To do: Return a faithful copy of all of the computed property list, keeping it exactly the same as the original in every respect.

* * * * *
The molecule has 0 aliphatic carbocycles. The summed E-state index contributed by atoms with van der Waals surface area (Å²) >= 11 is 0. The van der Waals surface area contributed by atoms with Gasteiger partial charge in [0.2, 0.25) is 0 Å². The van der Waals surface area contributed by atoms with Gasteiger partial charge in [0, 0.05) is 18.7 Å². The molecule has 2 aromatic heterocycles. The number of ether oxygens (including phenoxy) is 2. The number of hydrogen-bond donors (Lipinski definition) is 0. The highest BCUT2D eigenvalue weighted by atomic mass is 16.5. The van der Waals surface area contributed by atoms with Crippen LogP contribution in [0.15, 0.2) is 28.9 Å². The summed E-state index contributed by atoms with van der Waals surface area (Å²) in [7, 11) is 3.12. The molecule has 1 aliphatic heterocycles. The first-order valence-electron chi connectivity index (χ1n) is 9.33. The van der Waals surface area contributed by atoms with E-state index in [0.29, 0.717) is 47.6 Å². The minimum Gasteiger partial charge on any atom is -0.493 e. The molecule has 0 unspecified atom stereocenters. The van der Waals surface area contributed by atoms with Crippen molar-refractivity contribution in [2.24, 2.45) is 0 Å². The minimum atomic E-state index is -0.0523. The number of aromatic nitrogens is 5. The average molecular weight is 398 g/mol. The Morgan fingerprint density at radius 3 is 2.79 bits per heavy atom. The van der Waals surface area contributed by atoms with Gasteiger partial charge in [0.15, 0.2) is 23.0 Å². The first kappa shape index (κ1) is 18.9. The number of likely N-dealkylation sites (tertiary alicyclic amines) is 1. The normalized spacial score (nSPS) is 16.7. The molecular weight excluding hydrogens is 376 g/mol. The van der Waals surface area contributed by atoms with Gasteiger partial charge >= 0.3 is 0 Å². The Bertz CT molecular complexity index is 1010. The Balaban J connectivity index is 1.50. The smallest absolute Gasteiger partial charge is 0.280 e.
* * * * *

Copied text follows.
The molecule has 0 aliphatic carbocycles. The summed E-state index contributed by atoms with van der Waals surface area (Å²) >= 11 is 0. The van der Waals surface area contributed by atoms with Gasteiger partial charge in [0.2, 0.25) is 0 Å². The van der Waals surface area contributed by atoms with Gasteiger partial charge in [0, 0.05) is 18.7 Å². The molecule has 2 aromatic heterocycles. The number of ether oxygens (including phenoxy) is 2. The number of hydrogen-bond donors (Lipinski definition) is 0. The highest BCUT2D eigenvalue weighted by atomic mass is 16.5. The van der Waals surface area contributed by atoms with Crippen LogP contribution in [0.15, 0.2) is 28.9 Å². The summed E-state index contributed by atoms with van der Waals surface area (Å²) in [7, 11) is 3.12. The molecule has 1 aliphatic heterocycles. The first-order valence-electron chi connectivity index (χ1n) is 9.33. The van der Waals surface area contributed by atoms with E-state index in [0.29, 0.717) is 47.6 Å². The minimum Gasteiger partial charge on any atom is -0.493 e. The molecule has 0 unspecified atom stereocenters. The van der Waals surface area contributed by atoms with Crippen molar-refractivity contribution in [2.24, 2.45) is 0 Å². The minimum atomic E-state index is -0.0523. The number of aromatic nitrogens is 5. The average molecular weight is 398 g/mol. The Morgan fingerprint density at radius 3 is 2.79 bits per heavy atom. The van der Waals surface area contributed by atoms with Gasteiger partial charge in [0.15, 0.2) is 23.0 Å². The first kappa shape index (κ1) is 18.9. The number of likely N-dealkylation sites (tertiary alicyclic amines) is 1. The normalized spacial score (nSPS) is 16.7. The molecular weight excluding hydrogens is 376 g/mol. The van der Waals surface area contributed by atoms with Gasteiger partial charge >= 0.3 is 0 Å². The Bertz CT molecular complexity index is 1010. The Balaban J connectivity index is 1.50. The smallest absolute Gasteiger partial charge is 0.280 e.